Three Powerhouse Women Who are Dedicated and Determined for Success

The resiliency of Shannon Fitzgerald, Tasha Jones and Elle Bruno is nothing short of inspiring
Shannon Fitzgerald

Photo courtesy of Shannon Fitzgerald | Daughters Ivy, left, and Mabel inspired Shannon Fitzgerald to fight for female equality in the workplace.

Female business leaders are vastly outnumbered by their male counterparts, but three area women are passionate about creating more advancement opportunities for women and overcoming gender inequities.

Women often find themselves talked over, passed over, pushed back and discriminated against, says Shannon Fitzgerald.

As the chief brand officer for SSA Group, a 53-year-old company founded by her father, Kevin McNicholas, Fitzgerald has “intentionally put my efforts and energy and drive and fight and commitment and responsibility into ensuring that SSA is a company of women, for women.”

SSA partners with 90 cultural attractions such as museums and zoos across the United States, operating their food, ticketing, admissions and retail services. Fitzgerald joined the company 15 years ago, planning to only stay one year and build her résumé, but she fell in love with the business.

Her father always put people first, treating employees like family. She follows the same model, but over the years has narrowed her emphasis.

“Once I had my first daughter as a working executive mom, and then a second daughter, I was like, ‘Game on. I’m going to ensure your future looks different, and you are going to live in a place where American businesswomen are equal,’” she says.

Fitzgerald has been influential in pushing for change and revising company policies. SSA employees are now granted paid 12-week parental leave.

It launched a female resource group, called EmpowHER, and created an IDEA + Belonging Department.

She’s also asked for a company commitment to put more women in financial oversight positions. “When you look at your COO, your CEO, your CFO—the top positions—they came from a track that involved financial oversight,” she says. Promoting women into other career tracks—human resources, sales or marketing—can reduce the number of viable executive leaders or narrows it down to men, she says.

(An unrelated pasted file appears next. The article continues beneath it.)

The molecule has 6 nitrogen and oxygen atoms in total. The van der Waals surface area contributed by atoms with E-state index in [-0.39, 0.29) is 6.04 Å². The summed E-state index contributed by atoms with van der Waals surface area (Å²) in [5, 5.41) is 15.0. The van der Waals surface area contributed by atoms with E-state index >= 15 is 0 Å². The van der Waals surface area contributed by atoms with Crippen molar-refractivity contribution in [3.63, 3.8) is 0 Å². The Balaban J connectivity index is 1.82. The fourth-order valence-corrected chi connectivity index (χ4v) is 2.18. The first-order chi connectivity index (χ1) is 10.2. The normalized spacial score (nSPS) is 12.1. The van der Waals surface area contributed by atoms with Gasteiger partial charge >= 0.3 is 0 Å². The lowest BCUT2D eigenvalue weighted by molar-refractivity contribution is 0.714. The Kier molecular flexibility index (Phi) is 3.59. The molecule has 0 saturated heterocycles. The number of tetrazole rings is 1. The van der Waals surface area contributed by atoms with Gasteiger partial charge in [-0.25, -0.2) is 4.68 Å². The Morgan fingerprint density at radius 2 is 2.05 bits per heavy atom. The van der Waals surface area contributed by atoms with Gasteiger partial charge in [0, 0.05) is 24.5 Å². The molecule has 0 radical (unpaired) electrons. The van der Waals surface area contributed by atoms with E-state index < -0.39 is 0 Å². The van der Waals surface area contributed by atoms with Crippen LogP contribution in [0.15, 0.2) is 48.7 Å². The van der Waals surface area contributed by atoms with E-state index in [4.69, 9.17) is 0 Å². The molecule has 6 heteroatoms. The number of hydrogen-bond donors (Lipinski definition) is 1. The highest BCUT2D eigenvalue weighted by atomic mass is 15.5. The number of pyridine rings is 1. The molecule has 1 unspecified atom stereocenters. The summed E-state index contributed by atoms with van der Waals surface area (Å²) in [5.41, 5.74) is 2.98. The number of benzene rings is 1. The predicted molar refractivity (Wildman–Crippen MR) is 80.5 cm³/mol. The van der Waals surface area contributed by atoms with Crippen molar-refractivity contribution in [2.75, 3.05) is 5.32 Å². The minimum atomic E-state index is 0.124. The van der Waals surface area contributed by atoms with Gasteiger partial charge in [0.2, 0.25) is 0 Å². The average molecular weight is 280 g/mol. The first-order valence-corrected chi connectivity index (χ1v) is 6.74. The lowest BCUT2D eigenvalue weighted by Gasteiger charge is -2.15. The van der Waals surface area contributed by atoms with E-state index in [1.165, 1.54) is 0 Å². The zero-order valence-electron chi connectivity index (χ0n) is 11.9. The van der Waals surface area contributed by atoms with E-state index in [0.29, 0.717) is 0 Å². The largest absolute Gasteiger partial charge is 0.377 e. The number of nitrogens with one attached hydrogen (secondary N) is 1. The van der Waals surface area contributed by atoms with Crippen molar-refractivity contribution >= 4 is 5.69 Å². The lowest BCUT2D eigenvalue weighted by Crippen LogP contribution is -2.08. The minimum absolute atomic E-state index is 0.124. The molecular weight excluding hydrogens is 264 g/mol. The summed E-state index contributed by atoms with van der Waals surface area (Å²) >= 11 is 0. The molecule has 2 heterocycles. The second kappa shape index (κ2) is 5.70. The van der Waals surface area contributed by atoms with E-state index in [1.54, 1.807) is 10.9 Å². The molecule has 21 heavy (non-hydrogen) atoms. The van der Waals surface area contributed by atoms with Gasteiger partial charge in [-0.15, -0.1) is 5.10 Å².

Although SSA is a “company for tomorrow and sees the benefit of being a home for all,” cultural change can sometimes be an uphill battle, she says.

“Even when you have supportive men [in a company], they don’t have the same lived experience as women, and so inherently, they are going to have blind spots,” Fitzgerald says. “I am ensuring that I am creating the next generation of Colorado female leaders.”

Tasha Jones

Tasha Jones preaches the importance of allowing people who do the work to have a platform to speak about their contributions. | Photo courtesy of Tasha Jones

Another woman who is an agent of change, Tasha Jones, works to align people, places and spaces “while trying to thread a diversity narrative” in the work being done.

After 18 years in the real estate industry, Jones launched LV Jones, a diversity marketing consulting company, in 2021. She partners with organizations to inspire their teams to not only contribute to the bottom line but also create a culture of belonging.

“Everything [I do] is rooted in what I grew into,” Jones says. As a first-generation college student, she participated in Upward Bound, a program that supports youths and provides opportunities to succeed in higher education pursuits. Te program left a lasting impression on her.

In her early career, if she was overlooked for a promotion or felt she wasn’t taken credibly, she took steps to understand how to navigate corporate dynamics. And she began to engage in the community, volunteering on numerous boards and serving as a mentor, for instance.

“I saw the reception to my value from these boards, and I started to stand taller and shifted that energy to the workplace,” Jones says. “I learned to align myself with anything that is about advancing youth in education and advancing women in business.”

Web Elle Bruno R1 Den 9562 1

“You receive a lot of rejection and feedback, and how you react to that ultimately separates the best from the rest,” says Elle Bruno. | Photo courtesy of Elle Bruno

When Elle Bruno sought funding from venture capitalists for a startup a few years ago, she heard comments about there being “too much estrogen” in the room and was asked how a woman could run a business while raising children.

Such attitudes might not be as readily expressed today, but gender inequities continue to exist. Tat’s why Bruno is outspoken about discrepancies in the venture capital community, especially involving female and under-represented founders.

“Less than 3 percent of all funding goes to female founders, a pretty staggering statistic,” she says.

In her previous position as managing director of TechStars Boulder, Bruno led and invested in groups of early-stage startups through the company’s accelerator program, with the majority being under-represented founders.

She has been an angel investor focusing on female-founded and co-founded startups. She also built syndicates of all-female investors, knowing that increasing the number of women writing the funding checks has a waterfall effect on the venture capital community since women tend to invest in women.

Elle joined the Tech and Disruptive Commerce group at JP Morgan which banks and supports early-stage venture backed start-ups in the region.

Cynthia Pasquale is a Denver writer.

Categories: Community/Society, Features